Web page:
In Memory of an Israeli Founding Father
Menachem Begin (1913-1992) was born in what is today Belarus to a religious and Zionist family that came from a long line of great rabbis. Interestingly, the midwife that delivered him was the grandmother of fellow Belorussian Jew Ariel Sharon! Begin went to a religious cheder elementary school, and then a religious Zionist high school, and was also a member of Hashomer Hatzair, the Zionist youth movement. In law school at the University of Warsaw, he organized a Jewish self-defence group to fight rampant anti-Semitism. After graduating, Begin joined Ze’ev Jabotinsky’s Betar organization and soon became the head of its Polish and Czech branches. When Germany invaded Poland in September of 1939, Begin fled to Lithuania. The following month, Lithuania was invaded by the USSR and Begin was imprisoned for his Zionist activity and for being a supposed “British imperialist”. Begin was tortured and sentenced to 8 years in a labour camp. He was released in 1941 and put into a Polish resistance force to fight the Nazis. By the end of 1942, Begin’s commander issued him a leave of absence so that he could go to Israel to fight for the Zionist cause. Begin arrived in the Holy Land and joined the militant Irgun, arguing that the Zionist leadership was too soft and that the British had to be expelled. Against the wishes of the Jewish Agency, Begin organized a revolt against the British, with a step-by-step plan that he modeled on the Irish independence movement. The insurgency was launched in February 1944. Begin’s plan worked, and the British would leave three years later, allowing Israel to declare independence. Throughout this time, Begin was Britain’s “most wanted” man and stayed in hiding, appearing in public rarely and usually disguised as a rabbi. Begin went on to sign a deal with Ben-Gurion to combine their forces and create the IDF, though the process was far from smooth. He then formed the right-wing Herut party, winning 14 seats in Israel’s first election. The Herut party was sidelined as “extremist” and only participated in the governing coalition briefly following the Six-Day War. It only became more prominent in 1973 when, following the Yom Kippur War, Herut joined several other parties to form the new Likud coalition. In the 1977 election, Begin won a landslide in what has been called the mahapakh, a “revolution” in Israeli politics. The main reason for his win was that Begin reached out to Mizrachi and Sephardic Jews, who long felt like second-class citizens under Israel’s Ashkenazi establishment. Begin did not disappoint, and as prime minister started a “Project Renewal” to inject major funding into Mizrachi communities, transforming 82 “slums” into thriving towns. He also pioneered major education reform in Israel, making secondary education compulsory and removing tuition fees for it. Begin’s “economic transformation” shifted Israel away from a socialist economy towards a free-market economy (which saw several hiccups, and admittedly came with both positives and negatives). Most famously, Begin met with Egyptian president Sadat to negotiate the Camp David Accords, resulting in Israel’s first peace treaty with an Arab adversary, for which he won a Nobel Peace Prize. Nonetheless, Begin was severely criticized within his own party, accused of no longer being the hawk he once was, and reneging on his own principals. Perhaps to mitigate this, Begin launched a massive campaign of Jewish settlement in Judea and Samaria (the “West Bank”) and Gaza, quadrupling the Jewish population in these regions, and later formally annexed the Golan Heights. Begin’s other famous achievement was Operation Opera, in which Saddam Hussein’s nuclear reactor was destroyed by the Israeli Air Force in 1981. This gave rise to the “Begin Doctrine”: that Israel would never allow an enemy state to develop nuclear weapons. In November 1982, Begin’s beloved wife passed away and he fell into a deep depression. Together with his own failing health, and Israel’s quagmire in Lebanon, Begin resigned as prime minister and left the post to Yitzhak Shamir. Begin lived out his life in seclusion, leaving his apartment only to say Kaddish at his wife’s grave. Begin died of a heart attack and had requested a simple Jewish funeral, with no state honours. Unlike other leaders who are buried at Mount Herzl, Begin asked to be buried at the Mount of Olives. His funeral was attended by some 75,000 admirers. Altogether, Begin served on the Knesset for 34 years, and over that time had stints as Minister of Communication, Justice, Labour, Transportation, Foreign Affairs, Defence, and Agriculture. He wrote two books. Next Monday is his yahrzeit.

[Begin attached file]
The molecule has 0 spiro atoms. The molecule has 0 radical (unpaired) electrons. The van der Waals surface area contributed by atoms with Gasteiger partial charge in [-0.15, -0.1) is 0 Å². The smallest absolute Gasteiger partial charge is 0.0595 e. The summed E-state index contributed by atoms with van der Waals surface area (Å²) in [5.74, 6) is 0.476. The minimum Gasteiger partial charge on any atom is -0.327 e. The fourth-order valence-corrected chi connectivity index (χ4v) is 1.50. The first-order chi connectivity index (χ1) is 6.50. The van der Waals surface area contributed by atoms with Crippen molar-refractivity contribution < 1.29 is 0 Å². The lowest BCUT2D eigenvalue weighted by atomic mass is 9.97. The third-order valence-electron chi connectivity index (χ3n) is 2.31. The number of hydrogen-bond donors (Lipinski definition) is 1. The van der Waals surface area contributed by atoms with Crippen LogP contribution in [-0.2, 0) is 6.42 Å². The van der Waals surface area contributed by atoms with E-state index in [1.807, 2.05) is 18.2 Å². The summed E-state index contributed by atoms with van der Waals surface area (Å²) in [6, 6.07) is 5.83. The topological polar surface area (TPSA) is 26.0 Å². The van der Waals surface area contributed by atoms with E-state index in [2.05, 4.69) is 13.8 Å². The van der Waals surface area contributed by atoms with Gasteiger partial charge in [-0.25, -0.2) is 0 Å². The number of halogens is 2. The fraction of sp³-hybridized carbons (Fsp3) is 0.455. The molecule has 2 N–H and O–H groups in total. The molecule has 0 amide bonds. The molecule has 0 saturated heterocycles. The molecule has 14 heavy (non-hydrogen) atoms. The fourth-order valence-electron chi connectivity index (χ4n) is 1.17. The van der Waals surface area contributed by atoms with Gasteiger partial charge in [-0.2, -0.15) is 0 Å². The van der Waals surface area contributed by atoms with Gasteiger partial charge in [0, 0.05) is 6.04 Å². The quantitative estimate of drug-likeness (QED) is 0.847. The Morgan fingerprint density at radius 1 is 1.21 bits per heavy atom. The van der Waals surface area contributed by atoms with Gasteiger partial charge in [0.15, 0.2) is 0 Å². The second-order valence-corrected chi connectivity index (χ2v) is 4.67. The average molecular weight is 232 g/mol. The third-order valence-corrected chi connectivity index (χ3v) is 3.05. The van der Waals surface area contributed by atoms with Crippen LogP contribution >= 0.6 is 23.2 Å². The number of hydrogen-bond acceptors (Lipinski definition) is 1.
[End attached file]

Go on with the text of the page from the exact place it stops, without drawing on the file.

Historic Footage: Menachem Begin and the Lubavitcher Rebbe
Words of the Week
I am completely and unequivocally opposed to the surrender of any of the liberated areas [of Israel] currently under negotiation…
– Rabbi Menachem Mendel Schneerson, the Lubavitcher Rebbe